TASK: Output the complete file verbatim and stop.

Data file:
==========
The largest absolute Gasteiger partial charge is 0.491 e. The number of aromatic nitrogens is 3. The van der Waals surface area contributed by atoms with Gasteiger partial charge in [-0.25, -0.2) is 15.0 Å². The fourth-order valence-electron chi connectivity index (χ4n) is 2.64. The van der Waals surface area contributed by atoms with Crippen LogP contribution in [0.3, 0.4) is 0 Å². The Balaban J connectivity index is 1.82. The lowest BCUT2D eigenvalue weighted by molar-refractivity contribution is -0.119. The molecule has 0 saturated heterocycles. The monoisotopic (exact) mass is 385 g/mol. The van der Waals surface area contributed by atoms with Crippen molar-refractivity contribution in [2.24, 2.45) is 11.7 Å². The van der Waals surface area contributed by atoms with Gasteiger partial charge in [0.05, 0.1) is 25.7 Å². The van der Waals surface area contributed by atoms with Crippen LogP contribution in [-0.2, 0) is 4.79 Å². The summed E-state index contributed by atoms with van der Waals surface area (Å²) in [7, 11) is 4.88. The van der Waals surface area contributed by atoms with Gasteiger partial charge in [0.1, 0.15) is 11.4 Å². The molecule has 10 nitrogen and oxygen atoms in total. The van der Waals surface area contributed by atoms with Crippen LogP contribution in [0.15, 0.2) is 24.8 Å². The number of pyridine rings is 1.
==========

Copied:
The largest absolute Gasteiger partial charge is 0.491 e. The number of aromatic nitrogens is 3. The van der Waals surface area contributed by atoms with Gasteiger partial charge in [-0.25, -0.2) is 15.0 Å². The fourth-order valence-electron chi connectivity index (χ4n) is 2.64. The van der Waals surface area contributed by atoms with Crippen LogP contribution in [0.3, 0.4) is 0 Å². The Balaban J connectivity index is 1.82. The lowest BCUT2D eigenvalue weighted by molar-refractivity contribution is -0.119. The molecule has 0 saturated heterocycles. The monoisotopic (exact) mass is 385 g/mol. The van der Waals surface area contributed by atoms with Crippen molar-refractivity contribution in [2.24, 2.45) is 11.7 Å². The van der Waals surface area contributed by atoms with Gasteiger partial charge in [0.05, 0.1) is 25.7 Å². The van der Waals surface area contributed by atoms with Crippen LogP contribution in [-0.2, 0) is 4.79 Å². The summed E-state index contributed by atoms with van der Waals surface area (Å²) in [7, 11) is 4.88. The van der Waals surface area contributed by atoms with Gasteiger partial charge in [0.1, 0.15) is 11.4 Å². The molecule has 10 nitrogen and oxygen atoms in total. The van der Waals surface area contributed by atoms with Crippen LogP contribution in [0.15, 0.2) is 24.8 Å². The number of pyridine rings is 1.